Explaining the Golf Expression 'Quail-High'

What is a "quail-high" shot in golf? It is one in which the ball flies low and on a flat trajectory — a shot where the golf ball never gets too high off the ground.

But a quail-high shot definitely does get off the ground — it is not a "wormburner." And it is not necessarily a mis-hit. A quail-high trajectory might result from a mis-hit, but a golfer might also play for a quail-high shot in order to keep a ball low and out of the wind, or to flight a ball low in order to keep it underneath overhanging branches, for example.

In his 1948 book Ben Hogan Power Golf (affiliate links used for books mentioned in this post), Hogan wrote, "When the wind is blowing, a low shot — or quail-high, as we say in Texas — will bite right into the wind and cover more ground than you would ordinarily get under the same conditions with a normal flight of the ball."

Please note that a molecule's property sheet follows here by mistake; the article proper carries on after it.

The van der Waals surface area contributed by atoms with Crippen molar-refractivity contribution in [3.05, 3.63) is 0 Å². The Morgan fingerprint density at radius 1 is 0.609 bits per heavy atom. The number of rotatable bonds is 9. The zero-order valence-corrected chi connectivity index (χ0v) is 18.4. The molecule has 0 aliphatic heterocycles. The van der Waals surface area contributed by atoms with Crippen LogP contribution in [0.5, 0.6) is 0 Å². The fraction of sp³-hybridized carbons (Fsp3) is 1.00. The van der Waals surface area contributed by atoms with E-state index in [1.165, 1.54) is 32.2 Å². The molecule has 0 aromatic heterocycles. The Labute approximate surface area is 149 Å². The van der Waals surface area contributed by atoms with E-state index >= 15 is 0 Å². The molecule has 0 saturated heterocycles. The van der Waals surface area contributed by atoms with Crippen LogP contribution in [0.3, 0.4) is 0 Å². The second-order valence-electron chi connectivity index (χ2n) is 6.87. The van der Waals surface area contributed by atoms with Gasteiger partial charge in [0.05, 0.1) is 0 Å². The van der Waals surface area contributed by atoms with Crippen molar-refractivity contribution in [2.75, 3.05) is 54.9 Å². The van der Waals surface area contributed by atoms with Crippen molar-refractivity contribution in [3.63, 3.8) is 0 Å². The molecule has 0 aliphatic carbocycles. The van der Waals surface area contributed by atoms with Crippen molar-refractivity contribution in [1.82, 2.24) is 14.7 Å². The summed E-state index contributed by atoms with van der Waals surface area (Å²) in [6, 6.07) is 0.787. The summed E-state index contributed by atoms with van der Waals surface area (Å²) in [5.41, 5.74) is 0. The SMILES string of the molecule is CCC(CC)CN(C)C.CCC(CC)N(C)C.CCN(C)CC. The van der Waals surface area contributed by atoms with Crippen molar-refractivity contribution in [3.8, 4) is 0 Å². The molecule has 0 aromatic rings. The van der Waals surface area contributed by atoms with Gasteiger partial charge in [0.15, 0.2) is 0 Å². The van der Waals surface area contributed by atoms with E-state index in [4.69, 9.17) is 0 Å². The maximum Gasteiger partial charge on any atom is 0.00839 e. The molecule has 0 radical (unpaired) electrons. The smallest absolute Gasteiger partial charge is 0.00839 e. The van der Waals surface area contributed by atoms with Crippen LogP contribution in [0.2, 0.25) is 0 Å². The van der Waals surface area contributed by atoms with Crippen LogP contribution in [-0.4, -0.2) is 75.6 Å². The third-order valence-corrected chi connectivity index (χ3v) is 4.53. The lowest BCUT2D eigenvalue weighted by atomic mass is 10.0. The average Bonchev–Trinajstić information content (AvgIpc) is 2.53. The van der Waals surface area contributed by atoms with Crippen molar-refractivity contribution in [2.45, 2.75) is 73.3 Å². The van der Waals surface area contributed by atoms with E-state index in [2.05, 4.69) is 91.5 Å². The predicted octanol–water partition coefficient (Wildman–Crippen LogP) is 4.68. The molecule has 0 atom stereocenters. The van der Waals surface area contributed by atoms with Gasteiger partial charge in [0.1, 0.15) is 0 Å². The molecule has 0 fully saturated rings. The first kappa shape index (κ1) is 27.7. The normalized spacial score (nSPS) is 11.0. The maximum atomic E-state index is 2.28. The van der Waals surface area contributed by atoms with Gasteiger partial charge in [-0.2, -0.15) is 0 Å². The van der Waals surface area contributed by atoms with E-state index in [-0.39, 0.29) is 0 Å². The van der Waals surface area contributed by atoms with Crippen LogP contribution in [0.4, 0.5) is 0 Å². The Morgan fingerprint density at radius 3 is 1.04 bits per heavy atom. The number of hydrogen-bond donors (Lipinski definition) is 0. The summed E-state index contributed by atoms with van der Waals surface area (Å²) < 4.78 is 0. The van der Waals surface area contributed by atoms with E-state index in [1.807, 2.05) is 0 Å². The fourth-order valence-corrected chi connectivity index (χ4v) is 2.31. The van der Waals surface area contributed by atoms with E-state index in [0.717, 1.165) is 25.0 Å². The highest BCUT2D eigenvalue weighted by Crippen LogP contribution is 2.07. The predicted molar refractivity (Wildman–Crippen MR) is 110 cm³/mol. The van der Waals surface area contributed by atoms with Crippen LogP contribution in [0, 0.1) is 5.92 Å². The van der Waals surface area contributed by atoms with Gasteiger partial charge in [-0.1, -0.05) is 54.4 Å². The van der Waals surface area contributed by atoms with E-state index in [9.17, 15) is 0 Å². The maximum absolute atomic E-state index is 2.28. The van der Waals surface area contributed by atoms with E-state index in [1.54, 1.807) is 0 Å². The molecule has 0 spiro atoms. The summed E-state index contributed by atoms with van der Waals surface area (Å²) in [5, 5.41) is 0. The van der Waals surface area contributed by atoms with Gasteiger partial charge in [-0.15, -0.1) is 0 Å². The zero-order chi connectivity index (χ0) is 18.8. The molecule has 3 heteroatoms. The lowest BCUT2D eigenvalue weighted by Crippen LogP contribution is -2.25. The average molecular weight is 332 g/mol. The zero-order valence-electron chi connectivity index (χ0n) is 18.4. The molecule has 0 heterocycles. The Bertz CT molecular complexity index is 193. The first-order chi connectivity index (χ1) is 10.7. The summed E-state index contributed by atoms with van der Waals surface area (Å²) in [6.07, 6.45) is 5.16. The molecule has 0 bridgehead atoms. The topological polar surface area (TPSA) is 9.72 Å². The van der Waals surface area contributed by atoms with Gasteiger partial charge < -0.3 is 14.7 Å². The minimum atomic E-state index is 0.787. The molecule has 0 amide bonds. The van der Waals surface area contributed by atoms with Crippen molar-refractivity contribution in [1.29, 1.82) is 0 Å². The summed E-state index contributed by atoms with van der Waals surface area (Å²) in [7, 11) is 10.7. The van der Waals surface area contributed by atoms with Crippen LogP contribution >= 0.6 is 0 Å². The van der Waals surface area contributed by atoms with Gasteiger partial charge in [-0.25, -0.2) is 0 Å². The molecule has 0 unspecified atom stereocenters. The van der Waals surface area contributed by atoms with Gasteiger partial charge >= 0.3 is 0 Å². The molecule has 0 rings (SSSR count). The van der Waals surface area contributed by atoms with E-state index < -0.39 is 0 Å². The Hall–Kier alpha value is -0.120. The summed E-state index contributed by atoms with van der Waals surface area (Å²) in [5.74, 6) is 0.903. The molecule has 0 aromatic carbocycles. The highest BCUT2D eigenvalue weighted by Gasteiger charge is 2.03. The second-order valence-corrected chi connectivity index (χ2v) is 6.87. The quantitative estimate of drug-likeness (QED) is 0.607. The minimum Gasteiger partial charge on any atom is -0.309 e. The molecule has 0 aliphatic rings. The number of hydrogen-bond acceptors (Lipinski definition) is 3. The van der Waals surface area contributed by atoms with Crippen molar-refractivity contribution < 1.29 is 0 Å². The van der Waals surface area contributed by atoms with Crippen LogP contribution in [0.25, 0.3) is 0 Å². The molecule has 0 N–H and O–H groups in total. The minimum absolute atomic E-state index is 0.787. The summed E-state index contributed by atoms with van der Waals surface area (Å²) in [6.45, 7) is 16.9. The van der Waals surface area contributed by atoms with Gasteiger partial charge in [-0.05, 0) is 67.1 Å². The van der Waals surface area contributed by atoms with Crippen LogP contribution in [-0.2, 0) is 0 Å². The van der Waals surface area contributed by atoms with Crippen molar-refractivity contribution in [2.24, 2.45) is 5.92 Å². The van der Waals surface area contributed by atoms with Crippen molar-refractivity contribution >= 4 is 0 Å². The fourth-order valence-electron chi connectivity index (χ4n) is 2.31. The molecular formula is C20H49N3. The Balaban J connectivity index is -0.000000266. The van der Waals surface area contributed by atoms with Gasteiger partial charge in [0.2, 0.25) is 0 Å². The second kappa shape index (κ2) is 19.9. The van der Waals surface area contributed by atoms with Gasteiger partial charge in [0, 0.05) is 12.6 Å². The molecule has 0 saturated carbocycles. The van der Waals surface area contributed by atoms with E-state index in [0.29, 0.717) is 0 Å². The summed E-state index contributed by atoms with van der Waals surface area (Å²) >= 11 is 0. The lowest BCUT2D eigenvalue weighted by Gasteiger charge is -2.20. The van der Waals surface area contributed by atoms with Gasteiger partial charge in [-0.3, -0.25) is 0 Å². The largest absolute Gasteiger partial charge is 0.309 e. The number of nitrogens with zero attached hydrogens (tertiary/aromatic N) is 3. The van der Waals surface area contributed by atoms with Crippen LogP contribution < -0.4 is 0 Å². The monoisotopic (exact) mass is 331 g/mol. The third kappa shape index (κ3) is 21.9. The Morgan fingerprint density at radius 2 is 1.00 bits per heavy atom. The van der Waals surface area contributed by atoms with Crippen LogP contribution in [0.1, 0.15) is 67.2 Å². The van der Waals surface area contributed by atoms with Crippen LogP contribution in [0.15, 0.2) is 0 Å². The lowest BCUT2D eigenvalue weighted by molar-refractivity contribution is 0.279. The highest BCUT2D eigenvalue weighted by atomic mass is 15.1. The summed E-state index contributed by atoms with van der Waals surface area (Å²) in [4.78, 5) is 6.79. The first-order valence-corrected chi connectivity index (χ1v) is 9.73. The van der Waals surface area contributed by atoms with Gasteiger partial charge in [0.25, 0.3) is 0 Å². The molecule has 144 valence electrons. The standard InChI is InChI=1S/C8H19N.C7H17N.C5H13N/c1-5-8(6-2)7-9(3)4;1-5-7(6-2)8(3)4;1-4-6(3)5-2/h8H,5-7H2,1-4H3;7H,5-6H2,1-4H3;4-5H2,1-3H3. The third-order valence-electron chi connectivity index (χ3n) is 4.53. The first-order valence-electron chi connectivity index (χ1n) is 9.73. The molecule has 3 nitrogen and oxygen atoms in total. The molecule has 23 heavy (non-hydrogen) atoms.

One of the earliest newspaper usages we've run across is from a 1937 edition of the Australian Wagga Wagga Daily Advertiser — but the paper was writing about American golfer Walter Hagen, who was on an exhibition tour Down Under:

"During a recent exhibition match one of Walter Hagen's opponents half-topped his ball with a brassie, and it flew low, about 8 to 10 feet high above the ground. 'Gee,' said Hagen, 'that one was quail-high.' He explained, when questioned, that the ball flew almost the same flight as a stubble quail, and the expression 'quail high' was common among sportsmen in the United States."
Legendary sportswriter Grantland Rice used the term several times in his 1952 book, The Tumult and the Shouting: My Life in Sport. At one point, writing about a bevy of great golfers coming out of Texas (Hogan being one of them) in the 1920s-40s, Rice wrote, "Perhaps the fact that they feature low-soaring, quail-high shots is due in part to their having played the ball off concrete-hard Texas fairways during their formative years."

Sam Snead wrote in his 1962 book, The Education of Golfer, "We came to the 12th hole, where I hit a quail-high hook under a tree."

Based on newspaper usage, the term seems to have been most-commonly used from around the late 1930s into the 1970s, and its usage has fallen off since then. It's still an expression one hears from time to time on the golf course, though, or in broadcasts of golf tournaments.

"Rat high" is a synonym of quail high, although never as popularly used.

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